Guinea pig cruelty increases

The RSPCA is urging families to think before they buy a guinea pig after a huge increase in neglect and cruelty cases involving the furry animals.
William the guinea pig who was found abandoned in a boxWilliam the guinea pig who was found abandoned in a box
William the guinea pig who was found abandoned in a box

Already this year, 250 have been reported as abandoned to the RSPCA with 1,402 reported over the last three years.

Other news: Jealous partner jailed for 13 years for Christmas Day stabbingPet welfare expert at the RSPCA, Dr Jane Tyson, said: “Guinea pigs are one of the most misunderstood animals owned by households today.

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“Sometimes they are housed with rabbits which is a completely inappropriate way to keep them and may be kept in accommodation that is far too small to meet their welfare needs.

“Rabbits and guinea pigs are traditionally seen as appropriate pets to buy a child but they actually have very complex welfare needs and serious thought must be given before committing to getting any pet.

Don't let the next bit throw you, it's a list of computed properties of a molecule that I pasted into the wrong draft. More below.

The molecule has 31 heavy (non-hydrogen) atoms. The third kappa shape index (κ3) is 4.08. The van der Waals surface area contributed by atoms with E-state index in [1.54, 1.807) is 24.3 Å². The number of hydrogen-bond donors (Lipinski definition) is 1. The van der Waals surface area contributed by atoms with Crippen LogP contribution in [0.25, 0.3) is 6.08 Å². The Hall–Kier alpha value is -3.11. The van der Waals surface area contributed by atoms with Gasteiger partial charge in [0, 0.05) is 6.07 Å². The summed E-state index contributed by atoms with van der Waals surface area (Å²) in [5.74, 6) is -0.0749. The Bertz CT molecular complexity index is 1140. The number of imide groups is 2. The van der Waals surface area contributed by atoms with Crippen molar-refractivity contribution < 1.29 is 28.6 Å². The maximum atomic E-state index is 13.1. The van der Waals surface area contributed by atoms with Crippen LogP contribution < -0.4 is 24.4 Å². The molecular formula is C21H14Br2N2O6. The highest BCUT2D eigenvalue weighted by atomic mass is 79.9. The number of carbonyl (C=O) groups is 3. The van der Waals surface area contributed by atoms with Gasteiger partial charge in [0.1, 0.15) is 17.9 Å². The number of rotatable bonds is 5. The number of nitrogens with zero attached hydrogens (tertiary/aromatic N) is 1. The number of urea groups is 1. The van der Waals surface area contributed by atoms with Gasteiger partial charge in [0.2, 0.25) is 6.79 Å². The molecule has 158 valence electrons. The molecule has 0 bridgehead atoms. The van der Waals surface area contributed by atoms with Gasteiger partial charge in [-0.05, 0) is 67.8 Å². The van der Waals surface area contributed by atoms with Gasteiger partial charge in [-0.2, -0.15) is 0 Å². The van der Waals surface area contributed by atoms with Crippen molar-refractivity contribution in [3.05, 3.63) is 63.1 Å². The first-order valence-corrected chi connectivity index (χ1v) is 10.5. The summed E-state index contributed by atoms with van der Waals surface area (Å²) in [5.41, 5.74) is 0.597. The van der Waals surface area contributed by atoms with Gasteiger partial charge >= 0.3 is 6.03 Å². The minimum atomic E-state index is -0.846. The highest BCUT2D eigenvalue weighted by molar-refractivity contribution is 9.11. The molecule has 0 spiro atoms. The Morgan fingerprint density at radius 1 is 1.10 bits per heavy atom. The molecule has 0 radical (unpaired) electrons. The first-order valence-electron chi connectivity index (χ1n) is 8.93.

“Sadly once people realise the reality of owning them they can become quickly bored and that is one reason why we end up in a situation where our inspectors are having to collect neglected animals."

More information on the needs of guinea pigs can be found on the RSPCA’s website. The RSPCA also rehomes guinea pigs - if you think you can offer a loving forever home you can see all the details on the RSPCA’s Find a Pet page.

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RSPCA animal collection officer Kate Wright said: “That’s why we always urge people to think carefully before taking on any pet and to seriously consider whether they have the time and the finances to care for them for their whole lives."

Four guinea pigs were abandoned in a box and dumped on the street in Liverpool but thankfully a passer-by heard their "wheeking". They were rescued by the RSPCA in March and cared for by the charity's Manchester and Salford branch.

Three young guinea pigs were also dumped in a box in Manchester and now need a home.

If you can help, call 0161 882 0680 option 4.